Head to Head: Sapphire Reserve vs. Altitude Reserve. Which Card Comes Out on Top?

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Sapphire Reserve vs. Altitude Reserve

Sapphire Reserve vs. Altitude Reserve Head to Head

Last year Chase made waves with the launch of a premium credit card called the Sapphire Reserve. In many ways that card was a gamechanger since it introduced new features/benefits and also put pressure on Amex to change their premium offerings.

On May 1, U.S. Bank is looking to get on board with the introduction of a premium card of their own. It is called the Altitude Reserve and I think it has amazing potential. With that said, Sapphire Reserve is the current king of the block, so let’s see how they stack up.

Sign-Up Bonus

Both of these cards come with a similar bonus:

  • Altitude Reserve: 50,000 points after $4,500 spend in the first 3 months.
  • Sapphire Reserve: 50,000 points after $4,000 spend in the first 3 months.

WINNER: Sapphire Reserve

Sapphire Reserve vs. Altitude Reserve

Sapphire Reserve launched with a 100K bonus, but it has since dropped to just 50K. Either way the Sapphire Reserve is the winner here due to the fact that it earns Ultimate Rewards which can be transferred to travel partners. More flexibility = more value.

Bonus Categories

Both cards have generous 3X bonus categories:

  • Altitude Reserve 
    • Earn 3x points per $1 spent on eligible net mobile wallet purchases using Apple Pay, Samsung Pay, Android Pay or Microsoft Wallet.
    • Earn 3X points per $1 spent on eligible net travel purchases made directly with airlines, hotels, car rental companies, taxis, limousines, passenger trains and cruise line companies.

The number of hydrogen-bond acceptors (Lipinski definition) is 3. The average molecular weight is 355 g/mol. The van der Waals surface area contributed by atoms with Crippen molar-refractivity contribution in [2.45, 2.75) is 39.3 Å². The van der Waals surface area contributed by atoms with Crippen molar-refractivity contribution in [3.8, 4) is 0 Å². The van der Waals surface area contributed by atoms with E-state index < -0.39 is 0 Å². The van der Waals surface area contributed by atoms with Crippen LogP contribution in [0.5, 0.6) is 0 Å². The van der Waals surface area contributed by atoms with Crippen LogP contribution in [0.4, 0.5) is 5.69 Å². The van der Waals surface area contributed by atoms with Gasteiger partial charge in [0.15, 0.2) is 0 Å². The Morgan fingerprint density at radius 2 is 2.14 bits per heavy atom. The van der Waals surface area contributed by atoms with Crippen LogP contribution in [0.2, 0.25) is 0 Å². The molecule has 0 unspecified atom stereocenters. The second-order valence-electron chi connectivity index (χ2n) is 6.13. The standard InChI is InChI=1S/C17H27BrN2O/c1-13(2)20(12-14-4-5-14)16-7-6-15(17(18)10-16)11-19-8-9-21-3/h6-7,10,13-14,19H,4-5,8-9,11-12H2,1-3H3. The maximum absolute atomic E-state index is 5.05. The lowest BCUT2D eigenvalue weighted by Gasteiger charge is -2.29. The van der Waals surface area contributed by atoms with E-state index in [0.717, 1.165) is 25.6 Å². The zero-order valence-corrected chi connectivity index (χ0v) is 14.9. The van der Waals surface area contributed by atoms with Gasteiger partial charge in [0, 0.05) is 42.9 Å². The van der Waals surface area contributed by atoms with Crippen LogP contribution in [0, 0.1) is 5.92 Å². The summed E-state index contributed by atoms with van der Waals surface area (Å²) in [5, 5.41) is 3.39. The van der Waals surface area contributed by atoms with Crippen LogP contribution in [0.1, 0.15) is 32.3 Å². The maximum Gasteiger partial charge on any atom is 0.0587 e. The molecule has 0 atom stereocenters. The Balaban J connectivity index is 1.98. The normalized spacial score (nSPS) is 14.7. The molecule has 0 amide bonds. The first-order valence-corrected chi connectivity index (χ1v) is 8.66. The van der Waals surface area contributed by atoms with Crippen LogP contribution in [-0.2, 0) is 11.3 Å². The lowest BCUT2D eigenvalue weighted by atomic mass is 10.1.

• Sapphire Reserve
    • 3X Points on travel and dining worldwide.

WINNER: Altitude Reserve

Sapphire Reserve vs. Altitude Reserve

While U.S. Bank’s premium card has a much more restrictive definition of travel, it makes up for it with what has the potential to be the best bonus category ever! Being able to earn 3X on mobile payments opens up so much potential for earning with this card and you earn 3X when using mobile payment apps both in-store and online.

Points Earned

Altitude Reserve: Points can be used for cash back, gift cards and merchandise at an unknown value. (Max $.01 per point). Points can be used to book travel at 1.5 cents each.

Sapphire Reserve: This card earns Ultimate Rewards points which can be transferred to travel partners such as United & Hyatt. Additionally points can be used to book travel at a value of 1.5 cents each.

WINNER: Sapphire Reserve

Sapphire Reserve vs. Altitude Reserve

There really isn’t a contest here. Ultimate Rewards are the best flexible points currency out there and Sapphire Reserve gives you access to them. Unlike U.S. Bank’s points which have a limited value outside of travel redemptions, you can do a lot with the points earned on a Sapphire Reserve.

Travel Credit

Both of these cards reimburse you for travel expenses throughout the year.

  • Altitude Reserve: Earn up to $325 every cardmember year in automatic statement credits for travel purchases made directly from airlines, hotels, car rental companies, taxis, limousines, passenger trains and cruise lines.
  • Sapphire Reserve: Each calendar year, automatically receive up to $300 in statement credits as reimbursement for travel purchases such as airfare and hotels charged to your card.

WINNER: Sapphire Reserve

Sapphire Reserve vs. Altitude Reserve